HOW MIGHT tracing° Our pastS onto the present AFFECT HOW we navigate the future?

Biologist E. O. Wilson, “traced° the birth of ‘modern humanity,’ to a moment “about ten thousand years ago with the invention of agriculture. The economic history that followed,” he stated, “can be summarized very succinctly as follows: people used every means they could devise to convert the resources of Earth into wealth.” Today, the migration, allocation, and accumulation of wealth is transforming our Earth. And fundamentally altering our lives. Yet, the relational complexities and transactional costs of this phenomena—affectionately referred to as "development"—are often cloaked in our everyday. There are few places where this paradox is more pronounced than the U.S. and China.

Traces: Navigating the Frontlines of Climate Change is not an exhibition, it's a call to action. A call that traverses 4,000 centuries of civilization, 11,468 kilometers and 1 ocean to bring individuals along the banks of NYC's East River in communion with China's Qinghai-Tibetan plateau...and thousands at the People's Climate March.

Traces: Navigating the Frontlines of Climate Change feat. the photography of Ian Teh. Installation designed by Kiersten Nash in collaboration with the Magnum Foundation (MF) & ChinaFile. Audio collected by Ian Teh, designed by Jun Mizumachi, and composed by Ben Sollee. Fabrication in partnership with Jon Pope & Noah Pivnick. Photoville, Brooklyn, NY, 18-28 September 2014. Documentation courtesy of MF & Laura Peterson. the madness which interrupts it, a work of art opens a void, a moment of silence, a question without answer,provokes a breach without reconciliation where the world is forced to question itself.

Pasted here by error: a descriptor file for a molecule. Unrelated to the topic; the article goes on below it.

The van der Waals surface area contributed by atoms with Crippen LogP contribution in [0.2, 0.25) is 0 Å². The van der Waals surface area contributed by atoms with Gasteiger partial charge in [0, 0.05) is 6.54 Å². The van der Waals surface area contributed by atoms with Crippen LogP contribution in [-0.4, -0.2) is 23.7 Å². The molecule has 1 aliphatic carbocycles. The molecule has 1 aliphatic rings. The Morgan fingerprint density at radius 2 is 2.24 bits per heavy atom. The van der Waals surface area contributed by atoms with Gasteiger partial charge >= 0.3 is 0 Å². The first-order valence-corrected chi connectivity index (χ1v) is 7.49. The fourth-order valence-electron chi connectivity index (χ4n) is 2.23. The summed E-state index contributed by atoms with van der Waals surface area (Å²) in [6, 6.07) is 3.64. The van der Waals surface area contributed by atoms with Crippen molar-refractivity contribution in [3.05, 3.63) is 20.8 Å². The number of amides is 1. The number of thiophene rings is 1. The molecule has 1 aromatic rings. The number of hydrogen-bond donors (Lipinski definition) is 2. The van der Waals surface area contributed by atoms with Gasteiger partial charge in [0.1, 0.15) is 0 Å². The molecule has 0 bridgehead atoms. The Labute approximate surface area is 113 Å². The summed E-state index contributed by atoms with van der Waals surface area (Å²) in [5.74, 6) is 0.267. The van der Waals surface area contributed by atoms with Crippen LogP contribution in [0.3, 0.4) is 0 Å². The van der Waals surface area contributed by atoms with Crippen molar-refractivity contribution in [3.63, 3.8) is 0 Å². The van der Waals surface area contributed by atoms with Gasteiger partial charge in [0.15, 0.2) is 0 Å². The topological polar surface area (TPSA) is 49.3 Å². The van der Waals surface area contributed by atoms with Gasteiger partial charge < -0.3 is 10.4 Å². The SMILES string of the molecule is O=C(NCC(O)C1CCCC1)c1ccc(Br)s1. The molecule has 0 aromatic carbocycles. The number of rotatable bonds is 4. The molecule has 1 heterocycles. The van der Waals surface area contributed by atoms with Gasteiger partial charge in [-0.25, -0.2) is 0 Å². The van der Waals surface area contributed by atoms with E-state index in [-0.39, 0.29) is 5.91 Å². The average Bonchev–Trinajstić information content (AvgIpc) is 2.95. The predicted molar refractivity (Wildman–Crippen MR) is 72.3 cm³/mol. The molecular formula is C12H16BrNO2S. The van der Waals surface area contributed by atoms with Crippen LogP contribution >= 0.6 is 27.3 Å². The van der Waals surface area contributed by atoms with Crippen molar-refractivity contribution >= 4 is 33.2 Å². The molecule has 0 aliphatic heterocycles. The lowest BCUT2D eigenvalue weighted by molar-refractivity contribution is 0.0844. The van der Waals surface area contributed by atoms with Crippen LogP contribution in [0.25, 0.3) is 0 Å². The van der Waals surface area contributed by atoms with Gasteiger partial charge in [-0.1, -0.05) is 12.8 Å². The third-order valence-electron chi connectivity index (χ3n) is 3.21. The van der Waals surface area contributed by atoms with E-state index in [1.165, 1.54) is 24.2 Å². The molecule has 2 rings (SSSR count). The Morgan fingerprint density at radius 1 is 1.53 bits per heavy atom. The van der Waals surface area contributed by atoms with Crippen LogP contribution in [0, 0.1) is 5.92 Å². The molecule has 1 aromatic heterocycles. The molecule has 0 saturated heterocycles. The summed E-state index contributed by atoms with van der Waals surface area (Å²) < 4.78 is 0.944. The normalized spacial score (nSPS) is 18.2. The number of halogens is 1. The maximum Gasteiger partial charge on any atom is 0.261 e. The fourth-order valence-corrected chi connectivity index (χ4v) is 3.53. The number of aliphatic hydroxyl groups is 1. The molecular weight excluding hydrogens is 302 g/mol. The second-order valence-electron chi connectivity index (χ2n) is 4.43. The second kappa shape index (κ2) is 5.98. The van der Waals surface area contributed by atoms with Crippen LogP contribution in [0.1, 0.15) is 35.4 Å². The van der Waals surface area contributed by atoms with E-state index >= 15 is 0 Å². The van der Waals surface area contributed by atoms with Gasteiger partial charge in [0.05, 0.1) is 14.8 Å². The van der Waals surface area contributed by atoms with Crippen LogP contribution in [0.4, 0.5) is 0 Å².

Michel Foucault
Madness & Civilization: A History of Insanity in the Age of Reason



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Osnos, Evan. "Ian Teh’s Changed Chinese Landscapes." The New Yorker. Condé Nast, 27 Sept. 2014.

"In Conversation With Ian Teh." Interview by Ana Phelan. IndyKids: A Free Paper For Kids, By Kids. IndyKids, 24 Oct. 2014.